Air Co. Vodka Is Making a Spirit Out of Carbon Dioxide

The sleek design calls forth the interesting concept. Photo courtesy Air Co.

Sustainability has become a buzzy concept in the spirits business. The websites of major producers now tell of their carbon footprint: “A single measure of our vodka has a carbon footprint of 70g CO2—that’s less than a can of cola and about the same as a packet of crisps or watching television for 45 minutes,” says Diageo of Smirnoff. Absolut calls itself “planet earth’s favorite vodka.” And that’s just vodka—but the spirit is no small matter, as one of the best-selling globally. While it saw a bit of a rough patch in sales recently, the business of higher-end vodkas is still strong. Combine the buzziness of sustainability and the success of pricey bottles, and the time is right for Air Co., which calls itself carbon neutral. It removes carbon from the air and turns it into vodka out of their Bushwick headquarters.

They remove fermentation from the distillation process and run on solar power—thus, all they use is air (carbon dioxide) and water to make pure ethanol. It’s an efficient version of the photosynthesis performed by plants. The ethanol is then distilled with water, boasting a sugar and carbohydrate free final product.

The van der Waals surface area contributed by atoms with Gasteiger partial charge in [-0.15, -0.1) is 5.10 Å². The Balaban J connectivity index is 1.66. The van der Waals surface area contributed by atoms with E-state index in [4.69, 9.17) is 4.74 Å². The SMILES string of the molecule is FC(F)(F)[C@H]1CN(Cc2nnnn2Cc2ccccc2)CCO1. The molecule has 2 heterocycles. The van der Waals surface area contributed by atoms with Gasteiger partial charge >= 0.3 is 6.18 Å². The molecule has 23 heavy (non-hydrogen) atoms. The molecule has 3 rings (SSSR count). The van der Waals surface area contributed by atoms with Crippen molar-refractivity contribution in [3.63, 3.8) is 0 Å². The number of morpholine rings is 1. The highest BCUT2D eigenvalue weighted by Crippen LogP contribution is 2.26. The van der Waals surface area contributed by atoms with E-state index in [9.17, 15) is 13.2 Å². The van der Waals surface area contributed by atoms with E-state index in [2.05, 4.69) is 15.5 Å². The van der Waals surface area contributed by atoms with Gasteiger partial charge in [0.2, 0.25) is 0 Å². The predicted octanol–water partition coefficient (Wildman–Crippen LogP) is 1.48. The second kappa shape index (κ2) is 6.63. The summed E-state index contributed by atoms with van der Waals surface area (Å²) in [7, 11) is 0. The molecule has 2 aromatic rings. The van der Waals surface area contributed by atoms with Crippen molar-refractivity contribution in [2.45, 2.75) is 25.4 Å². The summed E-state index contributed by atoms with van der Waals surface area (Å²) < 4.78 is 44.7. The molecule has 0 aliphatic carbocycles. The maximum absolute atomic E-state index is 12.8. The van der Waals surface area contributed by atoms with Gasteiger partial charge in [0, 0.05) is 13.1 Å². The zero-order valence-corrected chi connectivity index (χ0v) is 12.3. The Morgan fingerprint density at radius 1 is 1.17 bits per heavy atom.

To explain how Air Co. differs from other vodkas, co-founder Greg Constantine explains that the difference is in the source. “Traditionally, when you use corn or grain or potato whatever have you, you get a bunch of different types of alcohols: you get ethanol; you get methanol; you get all these other forms of alcohols that traditionally, when you distill, you’re trying to remove all these bad forms of alcohols that give you a hangover,” he says. “And you’re trying to just get to ethanol because vodka is essentially ethanol and water. Because we skip the fermentation process and we don’t break down the sugars, we don’t get any of those bad alcohols. It’s purely ethanol the end of that process. So when we talk about purity—we may be lacking impurities from other bad types of alcohols that you don’t want to drink.”

And to change minds about vodka, they’re focusing on being in bars at Michelin-starred restaurants and bars like Employees Only, but they hope to be available on liquor store shelves in 2020.

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